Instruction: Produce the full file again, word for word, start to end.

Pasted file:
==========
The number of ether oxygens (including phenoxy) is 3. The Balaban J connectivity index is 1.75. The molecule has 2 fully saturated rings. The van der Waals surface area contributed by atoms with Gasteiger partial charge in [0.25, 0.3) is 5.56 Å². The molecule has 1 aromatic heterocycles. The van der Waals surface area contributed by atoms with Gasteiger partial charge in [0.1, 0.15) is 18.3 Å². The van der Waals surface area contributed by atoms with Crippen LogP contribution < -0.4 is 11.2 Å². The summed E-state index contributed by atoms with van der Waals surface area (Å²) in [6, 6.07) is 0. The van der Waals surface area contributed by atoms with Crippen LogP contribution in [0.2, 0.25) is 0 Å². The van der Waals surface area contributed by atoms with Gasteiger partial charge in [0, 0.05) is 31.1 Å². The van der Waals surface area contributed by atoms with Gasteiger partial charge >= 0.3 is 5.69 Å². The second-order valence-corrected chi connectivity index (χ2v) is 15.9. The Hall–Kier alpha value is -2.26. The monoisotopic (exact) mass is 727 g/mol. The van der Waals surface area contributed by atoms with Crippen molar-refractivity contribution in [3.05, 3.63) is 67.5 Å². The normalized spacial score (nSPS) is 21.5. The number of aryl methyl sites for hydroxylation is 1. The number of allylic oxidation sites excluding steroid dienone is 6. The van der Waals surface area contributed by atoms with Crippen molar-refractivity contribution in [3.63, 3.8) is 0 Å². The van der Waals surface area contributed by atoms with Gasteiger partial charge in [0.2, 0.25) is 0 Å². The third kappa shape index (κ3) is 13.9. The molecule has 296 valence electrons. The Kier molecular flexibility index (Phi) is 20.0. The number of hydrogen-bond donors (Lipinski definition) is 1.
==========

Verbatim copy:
The number of ether oxygens (including phenoxy) is 3. The Balaban J connectivity index is 1.75. The molecule has 2 fully saturated rings. The van der Waals surface area contributed by atoms with Gasteiger partial charge in [0.25, 0.3) is 5.56 Å². The molecule has 1 aromatic heterocycles. The van der Waals surface area contributed by atoms with Gasteiger partial charge in [0.1, 0.15) is 18.3 Å². The van der Waals surface area contributed by atoms with Crippen LogP contribution < -0.4 is 11.2 Å². The summed E-state index contributed by atoms with van der Waals surface area (Å²) in [6, 6.07) is 0. The van der Waals surface area contributed by atoms with Crippen LogP contribution in [0.2, 0.25) is 0 Å². The van der Waals surface area contributed by atoms with Gasteiger partial charge in [0, 0.05) is 31.1 Å². The van der Waals surface area contributed by atoms with Gasteiger partial charge >= 0.3 is 5.69 Å². The second-order valence-corrected chi connectivity index (χ2v) is 15.9. The Hall–Kier alpha value is -2.26. The monoisotopic (exact) mass is 727 g/mol. The van der Waals surface area contributed by atoms with Crippen molar-refractivity contribution in [3.05, 3.63) is 67.5 Å². The normalized spacial score (nSPS) is 21.5. The number of aryl methyl sites for hydroxylation is 1. The number of allylic oxidation sites excluding steroid dienone is 6. The van der Waals surface area contributed by atoms with Crippen molar-refractivity contribution in [3.63, 3.8) is 0 Å². The van der Waals surface area contributed by atoms with Gasteiger partial charge in [0.2, 0.25) is 0 Å². The third kappa shape index (κ3) is 13.9. The molecule has 296 valence electrons. The Kier molecular flexibility index (Phi) is 20.0. The number of hydrogen-bond donors (Lipinski definition) is 1.